September 11th, 2001. A day no one will forget. We all have our stories of where we were when we heard. For me, it was a convoluted day.
I was still living at home with my parents in my second year of college. I woke up to my dad’s voice saying “A plane flew right into the building”. For those that know me, they know there is no life before coffee, so in my groggy state I simply thought “that sucks…”. It wasn’t until I got to school and heard the second plane hit that, like so many of us, I realized something was very wrong. Yet that day, none of my teachers wanted to watch any of the news, so I went the entire day without really seeing anything. It was later that night I finally got the full scope of what happened.
Much of it, I didn’t get to process right away. I would say that the magnitude of 9/11 hadn’t fully got to me. Maybe because I didn’t know anyone who died, maybe because it happened so far away from where I was. Or, maybe I simply wasn’t mature enough to grasp it. That is until two years ago when I had an encounter.
I was in Financial District running some resumes. Every time I am in the area, I always stop at the 9/11 Memorial. Some things are just too sacred to say, “not this time”. So, I was walking up to the South Tower. The sun shone down on one of the panels and the glare from it was very bright, very centralized, very orange. Normally, I would have covered the glare with my hand and kept walking. But something stopped me and said, “you need to walk towards this light”. So, I did. It was so bright, so orange it hurt my eyes. But I kept walking towards it, not taking my eyes off it for a second. As I got closer, the light got smaller. When the light finally disappeared, it disappeared on a name…
Karl Henri Joseph
I was immediately overcome. It meant something, though I had no idea what. I pulled my phone out and looked up the name. He was a fire fighter. A member of Company 207. He was born in Haiti, became a US citizen, and grew up in Brooklyn. He was 25 years old.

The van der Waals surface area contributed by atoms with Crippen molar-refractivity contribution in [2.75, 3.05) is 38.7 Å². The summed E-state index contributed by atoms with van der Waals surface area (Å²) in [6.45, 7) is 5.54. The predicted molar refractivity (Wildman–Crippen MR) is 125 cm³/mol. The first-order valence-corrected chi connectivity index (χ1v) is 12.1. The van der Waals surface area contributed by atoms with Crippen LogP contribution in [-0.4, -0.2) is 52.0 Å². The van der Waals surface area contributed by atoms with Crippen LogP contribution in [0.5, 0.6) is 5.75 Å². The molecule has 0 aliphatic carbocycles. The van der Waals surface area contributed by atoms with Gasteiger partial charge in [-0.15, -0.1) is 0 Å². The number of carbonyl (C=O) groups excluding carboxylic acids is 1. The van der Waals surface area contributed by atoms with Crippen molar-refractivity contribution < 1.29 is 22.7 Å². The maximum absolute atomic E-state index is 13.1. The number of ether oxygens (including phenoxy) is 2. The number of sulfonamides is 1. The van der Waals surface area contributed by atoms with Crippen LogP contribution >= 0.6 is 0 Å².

I dived into google to learn as much about him as I could. Karl immigrated to Brooklyn from Haiti when he was just a child with his parents and 8 siblings. He joined the fire department in 2000. He was what they called a “probie”, a probationary firefighter. Apparently, the higher ups played pranks on him, which it’s said he took with great humor. He had a big smile and a great laugh. And as they have described, he was “top-notch” at his job.
Since 9/11, there has been a foundation in his name, the F.F. Karl Henri Joseph Education Fund providing educational resources to children in Haiti.
It would be easy to say none of this means anything, that my encounter two years ago was all a simple coincidence of physics; I just happen to catch the light at the right time to land on this particular name out of a multitude of names.
But I do not believe that to be so.
I believe I was meant to see this name. I don’t know why; I may never know why. But what I do know is I will never forget it. Ever. For as long as I live, I will remember his name and will proudly carry this hero with me, this hero who died trying to save others, I will carry him with me for the rest of my life.
As I told my mom this story, she told me something that made the most sense to me. She said, “maybe he’s your guardian angel”. Maybe. Maybe I didn’t find, maybe he found me.